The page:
I actually gasped when I read this. The former Attorney General of the United States, charged with enforcing the laws (including, and especially 18 U.S. Code § 2381, Treason) of this nation, spoke these words.
“We can certainly argue about the way in which Snowden did what he did, but I think that he actually performed a public service by raising the debate that we engaged in and by the changes that we made,” Holder told David Axelrod on his CNN-produced podcast “The Axe Files.”
Holder then blathered on about how what Snowden did was, of course, illegal, and caused damage, and “our ability to keep the American people safe was compromised.” No big deal there, right?
“I think there has to be a consequence for what he has done,” Holder added. “But, I think in deciding what an appropriate sentence should be, I think a judge could take into account the usefulness of having had that national debate.”
So by Holder’s logic, Dzokhar Tasrnaev’s judge should have considered the value of the national debate about Islamic terror that the Boston Marathon bombing sparked when sentencing him to death. Maybe Holder would have given him a break.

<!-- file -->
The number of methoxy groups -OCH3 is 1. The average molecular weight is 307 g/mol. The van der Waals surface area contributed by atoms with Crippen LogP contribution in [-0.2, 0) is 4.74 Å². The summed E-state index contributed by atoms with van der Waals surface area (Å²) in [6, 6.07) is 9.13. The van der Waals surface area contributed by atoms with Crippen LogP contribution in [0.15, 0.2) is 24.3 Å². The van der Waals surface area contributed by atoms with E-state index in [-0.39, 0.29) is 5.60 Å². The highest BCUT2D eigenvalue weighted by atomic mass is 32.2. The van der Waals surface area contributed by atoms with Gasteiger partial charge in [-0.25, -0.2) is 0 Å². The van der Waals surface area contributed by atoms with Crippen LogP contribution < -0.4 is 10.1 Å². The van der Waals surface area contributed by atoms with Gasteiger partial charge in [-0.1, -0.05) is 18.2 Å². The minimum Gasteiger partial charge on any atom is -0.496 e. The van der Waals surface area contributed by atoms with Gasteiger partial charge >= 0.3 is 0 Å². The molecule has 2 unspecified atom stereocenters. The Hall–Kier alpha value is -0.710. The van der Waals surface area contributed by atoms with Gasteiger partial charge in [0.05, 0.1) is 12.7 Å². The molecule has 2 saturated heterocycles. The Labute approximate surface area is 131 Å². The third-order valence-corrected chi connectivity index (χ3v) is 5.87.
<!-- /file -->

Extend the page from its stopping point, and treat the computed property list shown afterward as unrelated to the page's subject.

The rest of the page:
Or Bowe Bergdahl: Maybe he should be promoted and given an intelligence post, for the value of his five years spent with the Taliban and the value of the national debate sparked when President Obama traded five hard-core terrorists for his release. Or Bradley (now Chelsea) Manning: Let’s release him/her from Fort Leavenworth prison and give xir a professorship at Berkeley in Transgender Studies. I could go on, but I think the basic stupidity of the idea has been established.
To think that this man was the head of the Justice Department during Obama’s gunwalking Operation Fast & Furious, and during much of the non-investigation into the VA scandal (which has only metastasized instead of being treated), the IRS scandal, and Hillary Clinton’s server is frightening. He never should have held the job for a single day.
But what’s more frightening is that the current crop of 2016 presidential contenders will probably nominate worse picks for the country’s top law enforcement post. Either of them will choose among hatchet men and lawfare experts who will make John Mitchell look like Eliot Ness. In four years we’ll be nostalgic for Holder’s feckless globalism.